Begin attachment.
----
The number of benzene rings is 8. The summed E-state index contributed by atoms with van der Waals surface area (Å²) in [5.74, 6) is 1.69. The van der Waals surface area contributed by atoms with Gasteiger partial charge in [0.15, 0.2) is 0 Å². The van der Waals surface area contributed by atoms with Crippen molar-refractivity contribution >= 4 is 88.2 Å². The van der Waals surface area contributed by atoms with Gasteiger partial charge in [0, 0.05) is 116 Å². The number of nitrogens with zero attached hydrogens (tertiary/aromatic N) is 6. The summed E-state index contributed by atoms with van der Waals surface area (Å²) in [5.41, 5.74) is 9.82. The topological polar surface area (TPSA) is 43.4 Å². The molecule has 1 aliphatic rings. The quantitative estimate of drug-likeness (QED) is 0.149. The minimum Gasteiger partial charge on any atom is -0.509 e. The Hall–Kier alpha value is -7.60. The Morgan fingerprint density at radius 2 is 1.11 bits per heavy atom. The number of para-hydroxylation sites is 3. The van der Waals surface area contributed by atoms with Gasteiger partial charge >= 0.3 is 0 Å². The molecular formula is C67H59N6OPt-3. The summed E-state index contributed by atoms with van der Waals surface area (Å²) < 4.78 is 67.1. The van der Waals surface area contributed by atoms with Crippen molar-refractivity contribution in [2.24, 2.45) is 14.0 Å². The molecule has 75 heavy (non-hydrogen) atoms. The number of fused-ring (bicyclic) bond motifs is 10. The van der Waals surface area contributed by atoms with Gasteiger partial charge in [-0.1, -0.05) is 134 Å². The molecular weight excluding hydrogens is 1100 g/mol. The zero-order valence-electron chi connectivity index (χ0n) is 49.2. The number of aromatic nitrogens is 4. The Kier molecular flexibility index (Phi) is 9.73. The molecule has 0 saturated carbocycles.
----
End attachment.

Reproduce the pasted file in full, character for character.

The number of benzene rings is 8. The summed E-state index contributed by atoms with van der Waals surface area (Å²) in [5.74, 6) is 1.69. The van der Waals surface area contributed by atoms with Gasteiger partial charge in [0.15, 0.2) is 0 Å². The van der Waals surface area contributed by atoms with Crippen molar-refractivity contribution >= 4 is 88.2 Å². The van der Waals surface area contributed by atoms with Gasteiger partial charge in [0, 0.05) is 116 Å². The number of nitrogens with zero attached hydrogens (tertiary/aromatic N) is 6. The summed E-state index contributed by atoms with van der Waals surface area (Å²) in [5.41, 5.74) is 9.82. The topological polar surface area (TPSA) is 43.4 Å². The molecule has 1 aliphatic rings. The quantitative estimate of drug-likeness (QED) is 0.149. The minimum Gasteiger partial charge on any atom is -0.509 e. The Hall–Kier alpha value is -7.60. The Morgan fingerprint density at radius 2 is 1.11 bits per heavy atom. The number of para-hydroxylation sites is 3. The van der Waals surface area contributed by atoms with Gasteiger partial charge >= 0.3 is 0 Å². The molecular formula is C67H59N6OPt-3. The summed E-state index contributed by atoms with van der Waals surface area (Å²) < 4.78 is 67.1. The van der Waals surface area contributed by atoms with Crippen molar-refractivity contribution in [2.24, 2.45) is 14.0 Å². The molecule has 75 heavy (non-hydrogen) atoms. The number of fused-ring (bicyclic) bond motifs is 10. The van der Waals surface area contributed by atoms with Gasteiger partial charge in [-0.1, -0.05) is 134 Å². The molecular weight excluding hydrogens is 1100 g/mol. The zero-order valence-electron chi connectivity index (χ0n) is 49.2. The number of aromatic nitrogens is 4. The Kier molecular flexibility index (Phi) is 9.73. The molecule has 0 saturated carbocycles.